(The Hill) — A breakthrough treatment for sickle cell patients could soon become the first gene-editing treatment to be approved by the Food and Drug Administration (FDA). 

Sickle cell disease (SCD) is an inherited blood disorder that affects roughly 100,000 Americans, most of whom are Black. The disease causes red blood cells to become sickle or c-shaped, clumping together and clogging blood vessels, causing pain and other complications. 

There is only one approved treatment that can cure sickle cell disease: a bone marrow transplant in which a healthy donor offers stem cells that create red blood cells in the sick patient. In the vast majority of cases, the best donor is the patient’s fully related sibling, but even then, a sibling only has a 1 in 4 chance of being a match. 

“Only about 18 percent, or less than 1 in 5 individuals, will have a suitable match. And the best match possible is a sibling who happens to have the same tissue type that they do, but only about less than 20 percent of sickle cell patients will have a sibling with an appropriate match,” said Alexis Thompson, chief of the Division of Hematology at Children’s Hospital of Philadelphia. 

As a result, doctors and regulators are highly interested in a new treatment known as exagamglogene autotemcel (exa-cel), which was developed through a partnership between Vertex Pharmaceuticals and CRISPR Therapeutics.

This treatment takes a patient’s stem cells and edits them to produce more fetal hemoglobin, an abundance of which has been observed to cause red blood cells to not “sickle.” 

“Gene therapy really becomes a really important option because the patient is their own donor,” said Thompson. 

The idea of altering a person’s genes to potentially cure a disease sounds like science fiction, but gene therapy has been used more and more in medicine in recent years. More than 30 FDA-approved gene therapies are used to treat illnesses like cancers, hemophilia and certain degenerative disorders.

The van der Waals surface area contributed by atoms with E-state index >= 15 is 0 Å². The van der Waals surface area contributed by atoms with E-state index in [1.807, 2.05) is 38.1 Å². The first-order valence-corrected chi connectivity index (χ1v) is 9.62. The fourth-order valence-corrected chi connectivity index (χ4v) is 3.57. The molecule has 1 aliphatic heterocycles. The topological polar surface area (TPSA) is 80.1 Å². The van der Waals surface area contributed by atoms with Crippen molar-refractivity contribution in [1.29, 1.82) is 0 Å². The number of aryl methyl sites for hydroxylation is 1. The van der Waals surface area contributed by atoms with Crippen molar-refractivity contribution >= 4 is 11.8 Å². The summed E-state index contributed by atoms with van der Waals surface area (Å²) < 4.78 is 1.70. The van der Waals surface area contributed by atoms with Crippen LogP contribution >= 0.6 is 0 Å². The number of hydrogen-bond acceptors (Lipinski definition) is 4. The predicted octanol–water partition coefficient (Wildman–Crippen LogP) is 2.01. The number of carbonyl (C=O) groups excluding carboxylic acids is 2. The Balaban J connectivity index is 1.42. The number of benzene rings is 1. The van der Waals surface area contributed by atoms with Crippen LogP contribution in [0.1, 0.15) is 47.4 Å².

The FDA approved a gene therapy for thalassemia, an inherited illness similar to SCD, last year. Exa-cel is also indicated for this disease. 

According to physicians, even with the addition of next-generation technology, the use of exa-cel is not too far off from what SCD transplant recipients already experience. 

“Though they’re doing something novel in the space of fixing the problem in the cell, you’re still giving a transplant because you need to get those cells back in the body,” said Titilope Fasipe, co-director of the Texas Children’s Hospital sickle cell program. 

“If you know anything about transplant, it’s not an easy therapy. It’s a therapy that requires intense medications and monitoring in the hospital. And then intense monitoring even after the transplant, but the goal is to cure the disease,” Fasipe added. 

Before a patient can receive new bone marrow, they must first undergo chemotherapy to kill off the faulty cells. The same is done for patients undergoing exa-cel gene therapy. 

Those who have undergone the gene therapy say the process was life-changing for them. 

Victoria Gray, the first sickle cell patient to undergo exa-cel, told the FDA’s advisory committee on cellular, tissue, and gene therapies that the treatment freed her from constant hospital visits due to SCD-related pain events. 

“Before this treatment, my entire childhood and adult life was plagued with severe pain, fatigue, numerous hospital stays and the fear of dying,” Gray said.